[Recent Internet Explorer attacks used PlugX and PoisonIvy payloads. See Multiple Targeted IE Attacks Underway, Microsoft To Release Patch Tomorrow.

Tarakanov says Kaspersky Lab has found no evidence to suggest that the tool has gotten into the hands of anyone outside of its original authors, who have been traced to China by other researchers. "So far, the only tips we have seen indicate that the very developer -- or a group to which he belongs -- could use PlugX. No other parties related to this tool have been discovered. Also, no site has been found where this tool would have been proposed," he says. "If we managed to find any evidence suggesting that the PlugX RAT can be obtained by different groups of attackers, then it would explain why different types of targets are under attack. But no evidence has been found; this is why the situation is kind of unusual."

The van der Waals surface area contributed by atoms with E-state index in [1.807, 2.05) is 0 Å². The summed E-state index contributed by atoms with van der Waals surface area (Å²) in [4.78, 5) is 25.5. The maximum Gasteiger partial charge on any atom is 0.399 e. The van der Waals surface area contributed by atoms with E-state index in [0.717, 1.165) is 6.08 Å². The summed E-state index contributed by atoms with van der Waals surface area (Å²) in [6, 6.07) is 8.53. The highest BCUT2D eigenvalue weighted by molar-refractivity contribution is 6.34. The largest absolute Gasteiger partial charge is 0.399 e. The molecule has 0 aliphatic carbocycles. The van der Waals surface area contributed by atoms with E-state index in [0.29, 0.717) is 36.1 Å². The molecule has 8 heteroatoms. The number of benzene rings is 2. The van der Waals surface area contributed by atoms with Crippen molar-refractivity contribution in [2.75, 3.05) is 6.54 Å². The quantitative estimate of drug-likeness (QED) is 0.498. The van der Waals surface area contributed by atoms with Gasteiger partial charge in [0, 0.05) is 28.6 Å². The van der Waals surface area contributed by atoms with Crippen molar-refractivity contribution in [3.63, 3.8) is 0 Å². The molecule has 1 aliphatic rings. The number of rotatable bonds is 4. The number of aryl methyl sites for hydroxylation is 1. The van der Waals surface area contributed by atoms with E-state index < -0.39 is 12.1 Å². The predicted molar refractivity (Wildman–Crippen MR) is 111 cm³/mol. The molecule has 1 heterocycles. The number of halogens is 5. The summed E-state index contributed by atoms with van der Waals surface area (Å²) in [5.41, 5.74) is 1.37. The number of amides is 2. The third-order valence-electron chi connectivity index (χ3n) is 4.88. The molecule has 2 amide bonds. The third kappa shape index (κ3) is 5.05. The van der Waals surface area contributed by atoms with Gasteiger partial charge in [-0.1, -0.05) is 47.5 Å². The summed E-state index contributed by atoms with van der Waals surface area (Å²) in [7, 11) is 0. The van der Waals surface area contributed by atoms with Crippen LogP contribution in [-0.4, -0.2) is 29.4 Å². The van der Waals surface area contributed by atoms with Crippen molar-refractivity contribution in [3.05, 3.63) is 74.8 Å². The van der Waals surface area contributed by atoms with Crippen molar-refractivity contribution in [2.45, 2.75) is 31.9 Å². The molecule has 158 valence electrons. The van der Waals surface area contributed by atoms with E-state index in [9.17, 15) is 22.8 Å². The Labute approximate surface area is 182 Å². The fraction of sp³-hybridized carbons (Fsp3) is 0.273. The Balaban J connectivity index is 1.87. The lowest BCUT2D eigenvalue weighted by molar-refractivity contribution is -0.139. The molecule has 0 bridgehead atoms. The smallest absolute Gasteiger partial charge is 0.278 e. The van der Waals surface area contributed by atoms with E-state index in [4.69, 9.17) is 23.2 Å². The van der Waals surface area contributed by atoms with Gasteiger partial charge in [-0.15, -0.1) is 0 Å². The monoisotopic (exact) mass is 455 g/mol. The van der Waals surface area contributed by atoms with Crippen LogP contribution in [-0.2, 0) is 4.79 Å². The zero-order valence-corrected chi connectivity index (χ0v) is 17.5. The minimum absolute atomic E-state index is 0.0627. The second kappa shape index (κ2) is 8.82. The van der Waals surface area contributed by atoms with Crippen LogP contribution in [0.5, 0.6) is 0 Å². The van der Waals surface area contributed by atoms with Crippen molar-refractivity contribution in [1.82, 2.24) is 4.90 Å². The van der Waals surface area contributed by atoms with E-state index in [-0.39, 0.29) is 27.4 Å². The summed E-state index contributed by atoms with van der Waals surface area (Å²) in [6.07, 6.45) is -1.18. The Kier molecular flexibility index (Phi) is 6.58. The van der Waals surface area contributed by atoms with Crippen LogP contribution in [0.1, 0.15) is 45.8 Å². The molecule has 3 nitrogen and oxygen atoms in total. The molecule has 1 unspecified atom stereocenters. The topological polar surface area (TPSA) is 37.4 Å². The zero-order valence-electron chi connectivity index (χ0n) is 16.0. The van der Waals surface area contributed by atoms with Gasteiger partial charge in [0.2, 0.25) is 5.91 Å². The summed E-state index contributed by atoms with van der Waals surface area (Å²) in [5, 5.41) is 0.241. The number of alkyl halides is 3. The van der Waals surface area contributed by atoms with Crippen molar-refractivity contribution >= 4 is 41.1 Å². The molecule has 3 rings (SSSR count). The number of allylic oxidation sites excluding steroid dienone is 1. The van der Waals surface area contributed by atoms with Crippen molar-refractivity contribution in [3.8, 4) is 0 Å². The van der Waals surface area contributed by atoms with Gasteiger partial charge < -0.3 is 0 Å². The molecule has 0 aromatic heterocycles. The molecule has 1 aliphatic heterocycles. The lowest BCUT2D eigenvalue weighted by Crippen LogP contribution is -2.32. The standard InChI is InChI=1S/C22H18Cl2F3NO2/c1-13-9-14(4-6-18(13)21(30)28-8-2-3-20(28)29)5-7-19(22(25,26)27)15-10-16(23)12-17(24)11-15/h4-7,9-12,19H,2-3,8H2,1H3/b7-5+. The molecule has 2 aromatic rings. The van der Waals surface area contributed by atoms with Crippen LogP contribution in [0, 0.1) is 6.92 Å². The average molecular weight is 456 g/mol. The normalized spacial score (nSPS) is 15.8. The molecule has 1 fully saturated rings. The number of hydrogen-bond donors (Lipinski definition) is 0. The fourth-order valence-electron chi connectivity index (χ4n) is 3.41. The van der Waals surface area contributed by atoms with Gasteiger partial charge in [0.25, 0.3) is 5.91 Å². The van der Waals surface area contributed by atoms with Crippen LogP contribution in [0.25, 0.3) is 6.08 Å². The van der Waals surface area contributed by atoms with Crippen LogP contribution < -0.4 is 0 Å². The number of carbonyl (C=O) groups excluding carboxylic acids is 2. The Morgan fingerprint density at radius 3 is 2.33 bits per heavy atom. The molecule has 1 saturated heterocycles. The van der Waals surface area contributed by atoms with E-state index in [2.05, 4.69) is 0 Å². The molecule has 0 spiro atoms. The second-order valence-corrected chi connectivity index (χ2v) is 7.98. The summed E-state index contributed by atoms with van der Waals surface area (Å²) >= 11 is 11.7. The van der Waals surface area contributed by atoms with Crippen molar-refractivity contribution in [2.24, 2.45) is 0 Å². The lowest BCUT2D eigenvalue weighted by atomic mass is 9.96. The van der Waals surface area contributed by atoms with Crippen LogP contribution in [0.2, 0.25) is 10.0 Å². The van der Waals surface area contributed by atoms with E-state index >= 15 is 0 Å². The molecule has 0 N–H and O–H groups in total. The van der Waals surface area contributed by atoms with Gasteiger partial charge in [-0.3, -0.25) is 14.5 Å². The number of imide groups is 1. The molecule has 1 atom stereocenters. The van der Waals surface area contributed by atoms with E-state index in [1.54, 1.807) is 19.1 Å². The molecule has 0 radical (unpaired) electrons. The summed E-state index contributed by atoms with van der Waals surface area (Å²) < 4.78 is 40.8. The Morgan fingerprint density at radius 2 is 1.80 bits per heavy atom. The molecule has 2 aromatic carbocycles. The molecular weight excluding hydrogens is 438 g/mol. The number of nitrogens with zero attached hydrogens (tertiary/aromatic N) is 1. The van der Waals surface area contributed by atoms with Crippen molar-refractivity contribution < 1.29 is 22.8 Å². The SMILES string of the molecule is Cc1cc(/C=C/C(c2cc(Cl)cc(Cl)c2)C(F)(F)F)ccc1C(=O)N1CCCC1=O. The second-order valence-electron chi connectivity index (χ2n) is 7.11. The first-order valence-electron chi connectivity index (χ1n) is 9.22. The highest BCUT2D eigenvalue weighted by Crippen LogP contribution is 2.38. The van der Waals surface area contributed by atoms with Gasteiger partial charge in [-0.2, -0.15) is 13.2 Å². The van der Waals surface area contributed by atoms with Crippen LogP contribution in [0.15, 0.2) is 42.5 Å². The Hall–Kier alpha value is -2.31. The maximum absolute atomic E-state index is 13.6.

It's possible that either one person or group is behind all PlugX attacks, he says.

There also are cases where cyberespionage hackers moonlight in cybercrime. Jeremy Flessing, threat analyst with HBGary, says that's one possible scenario with the expanded PlugX activity. "Imagine, if you will, a state-sponsored threat actor realizes how easy it is to breach high-value machines on some of the most theoretically secure networks in the world. If this threat actor were to take the malware home with him and deploy it at will on his own less-secure targets, who's to stop them?" Flessing says. "They’ve been trained and provided the tools to accomplish these tasks daily."